Fearing violence, publisher drops novel

Posted: Friday, August 22, 2008

WASHINGTON - Once upon a time, Sherry Jones was a Montana newspaper reporter who dreamed she could contribute to world peace with a novel about the prophet Muhammad and his feminist leanings. Then she wrote it. Today? She's the target of a Serbian mufti and a Middle Eastern studies professor with a lawyer.

Life has been a roller coaster lately for Jones, 46, who went from being a Book-of-the-Month Club pick to seeing her novel dropped by Random House, which said in a statement it had received "cautionary advice" that the fictionalized story of one of Muhammad's wives might "incite acts of violence by a small, radical segment."

A Random House spokeswoman said she could not think of any other time the company had canceled a book because of such fears.

Jones and her novel, "The Jewel of Medina," are subjects of debate from Egypt to Italy to Serbia, where 1,000 Serbian-language copies were printed before the local publisher backed out, too.

Ironically, Jones began with a pro-Islamic mind-set when she began writing the novel in 2002. After the Sept. 11 attacks led her to an interest in the Taliban, she began to research the status of women under Islam. And she came to a conclusion: Muhammad supported more rights for women than do many of his modern followers.

"I wanted to tell the story of the women around Muhammad, and to honor them and him as well," Jones said this week from Spokane, Wash., where she lives and writes about environmental issues for the Bureau of National Affairs.

She started writing a fictionalized story of Aisha, a young and much-beloved wife of Muhammad. Seven drafts later, in April 2007, Random House gave Jones a $100,000 contract for "The Jewel of Medina" and a sequel.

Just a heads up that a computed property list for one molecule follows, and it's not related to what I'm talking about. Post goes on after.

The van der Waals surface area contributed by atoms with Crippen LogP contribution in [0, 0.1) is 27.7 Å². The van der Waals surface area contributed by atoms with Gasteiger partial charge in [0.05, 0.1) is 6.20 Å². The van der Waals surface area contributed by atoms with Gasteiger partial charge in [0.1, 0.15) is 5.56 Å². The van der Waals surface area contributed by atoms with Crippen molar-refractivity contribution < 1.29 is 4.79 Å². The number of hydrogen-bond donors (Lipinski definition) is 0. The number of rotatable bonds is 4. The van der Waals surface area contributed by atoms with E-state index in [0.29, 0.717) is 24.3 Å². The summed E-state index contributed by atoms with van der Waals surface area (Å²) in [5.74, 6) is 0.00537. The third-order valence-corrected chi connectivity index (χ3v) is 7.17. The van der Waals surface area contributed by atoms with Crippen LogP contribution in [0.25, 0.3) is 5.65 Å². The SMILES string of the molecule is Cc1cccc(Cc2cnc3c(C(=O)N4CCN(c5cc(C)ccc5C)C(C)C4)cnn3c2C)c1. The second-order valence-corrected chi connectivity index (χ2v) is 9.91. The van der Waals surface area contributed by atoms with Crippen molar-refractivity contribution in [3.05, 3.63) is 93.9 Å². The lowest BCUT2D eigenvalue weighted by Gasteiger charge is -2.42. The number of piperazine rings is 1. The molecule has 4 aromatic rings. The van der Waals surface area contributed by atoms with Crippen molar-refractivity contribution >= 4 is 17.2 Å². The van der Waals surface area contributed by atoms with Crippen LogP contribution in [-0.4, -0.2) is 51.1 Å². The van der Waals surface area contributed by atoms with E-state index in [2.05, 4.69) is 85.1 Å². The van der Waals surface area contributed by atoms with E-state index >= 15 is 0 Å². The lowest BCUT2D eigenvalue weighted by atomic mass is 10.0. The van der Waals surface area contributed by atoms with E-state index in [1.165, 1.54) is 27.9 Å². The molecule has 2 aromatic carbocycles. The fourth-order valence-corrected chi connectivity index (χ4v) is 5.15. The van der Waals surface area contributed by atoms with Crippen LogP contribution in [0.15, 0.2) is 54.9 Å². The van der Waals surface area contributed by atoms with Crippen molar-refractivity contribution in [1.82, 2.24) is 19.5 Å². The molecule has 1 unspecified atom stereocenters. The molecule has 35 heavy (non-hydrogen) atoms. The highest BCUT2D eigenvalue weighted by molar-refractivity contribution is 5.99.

"Jewel" was a Book-of-the-Month Club selection for August 2008, and Random House's imprint, Ballantine Books, named it one of their featured books.

All was well until April 30, when one reviewer hit the alarm switch. Denise Spellberg, who teaches Middle Eastern studies at the University of Texas and has written about Aisha, called her own editor - at Knopf, another Random House imprint - to say the book was inflammatory and problematic.

Carol Schneider, the Random House spokeswoman, said that after hearing from Spellberg, the company called security consultants and Islamic scholars, "all but one of whom expressed strong concern."

Though the book is fiction, Schneider said, Spellberg's criticisms were relevant: "Denise is a historian, but what she brought up wasn't historical inaccuracies but inflammatory passages."

On May 21, Ballantine called Jones to say the Aug. 12 publishing date should be postponed. Days later, publication was canceled.

"This has taught me something I've been trying to learn my whole life," Jones said. "To accept life as it happens. I'm not in control of any of this."



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